EWaste – Part II – Fish for dinner?

Posted January 15th, 2011 by Nanette Heffernan. Comment (0).

Few things better exemplify America’s possession obsession than e-waste. That’s all of our nearly instantaneously obsolete computers, cells phones, TVs, and the accessories that go with them. And don’t forget those disposable printer cartridges. The U.S. produces 3 million metric tons of this junk a year. We are second only to China at 2.3 million. What happens to all of it?

Until recently we sent most of it to landfill where it leached toxins like lead, mercury and cadmium into the ground. Thanks to a few new laws that is now illegal, instead we “recycle” it, right? Wrong. Recycling insiders say a solid 80% of your disposed electronics and printer cartridges are shipped to Asia and India. Hmm, that’s odd. Why spend the money to ship all that outdated technology to China? In short, China doesn’t have the protective environmental laws that we do and the ones they do have in place aren’t monitored. They also have tons of cheap labor so it’s less costly to let them take care of our unwanted toxins. Or is it?

Let’s follow the cycle of your outdated electronics and find out how they are likely coming back to poison you and your family. Your computer goes down so you take it in to be repaired. The tech wizard behind the counter gives you a quote that is nearly as much as it would cost to replace it. “Forget that,” you say. ” I’ve had this thing for three years so it’s nearly obsolete anyway.” So you head down to the big box store to pick up a new computer, which requires all new power cords and myriad other accessories.  While you’re at it you also pick up a printer because it’s practically free. You take it home and set it up on your desk…it’s beautiful! Before bed you haul a pile of packaging the size of a beanbag chair out the trash but you’re not quite done. What are you going to do with your old computer and printer? Not to mention all of the ink cartridges you will now be using. You’re a good person so you take the time to bring them to an e-waste recycle drop off center. They happily take your junk and say, “Thanks, don’t forget to come see us again in 18 months when you’re new computer is obsolete. Have a nice day.”

Two weeks later your old computer, along with thousands of others, are on a barge headed for Guiyu, China, a small town conveniently located on the Lianjiang River, which drains into the sea at the port of Haimen Bay. Day after day thousands of Chinese migrant workers, and their children, crush, pull, pick, and yank tiny bits of valuable refuse from your computer earning $1 for their efforts. They pluck copper, gold, platinum, and nickel pieces from the circuit boards and scoop that last little bit of tonner out of your printer cartridges with their fingers. At the end of the day they set fire to the left over plastic carcasses laced with fire retardants, releasing massive amounts of dioxins into the atmosphere. According to the World Health Organization dioxins are the most toxic chemically related compound known to man. They accumulate in the fatty tissue of animals and 90% of human exposure is through the food we eat. They have proven to cause cancer, reproductive and developmental problems, damage the immune system and interfere with hormones.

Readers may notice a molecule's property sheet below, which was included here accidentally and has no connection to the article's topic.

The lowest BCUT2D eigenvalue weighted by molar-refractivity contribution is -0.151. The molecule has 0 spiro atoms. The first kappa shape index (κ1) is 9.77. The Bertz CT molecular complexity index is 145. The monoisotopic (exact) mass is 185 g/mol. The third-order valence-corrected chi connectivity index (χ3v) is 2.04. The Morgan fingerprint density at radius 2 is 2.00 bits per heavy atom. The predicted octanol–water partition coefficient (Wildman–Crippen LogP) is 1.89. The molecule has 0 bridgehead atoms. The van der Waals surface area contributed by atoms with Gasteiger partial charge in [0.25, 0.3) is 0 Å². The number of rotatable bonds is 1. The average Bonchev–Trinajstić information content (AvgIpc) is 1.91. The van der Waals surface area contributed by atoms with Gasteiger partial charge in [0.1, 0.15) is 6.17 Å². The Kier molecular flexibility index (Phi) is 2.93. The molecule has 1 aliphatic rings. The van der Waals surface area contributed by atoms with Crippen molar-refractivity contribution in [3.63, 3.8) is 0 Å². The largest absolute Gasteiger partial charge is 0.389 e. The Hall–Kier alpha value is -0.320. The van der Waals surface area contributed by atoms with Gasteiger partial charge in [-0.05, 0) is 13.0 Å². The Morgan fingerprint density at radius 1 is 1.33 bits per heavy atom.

It should also be no surprise then that high levels of polybrominated diphenyl ethers (PBDEs) from flame retardants, lead, cadmium and chromium have been recorded in blood samples of the infant children of these workers. But if that doesn’t concern you, maybe this will. Remember the Lianjiang River that runs through Guiyu? It’s rated a ‘Category 5 River’, which means the water is so polluted it’s not suitable for human consumption or agriculture. Where do you think all that sludge goes? Bingo! It drains right into the ocean creating a toxic cocktail for sea life…and then you eat the fish. Yum! Fish for dinner anyone?

So now what? Check back in two weeks to find out how you can protect yourself, your family, and the environment from this growing disaster.


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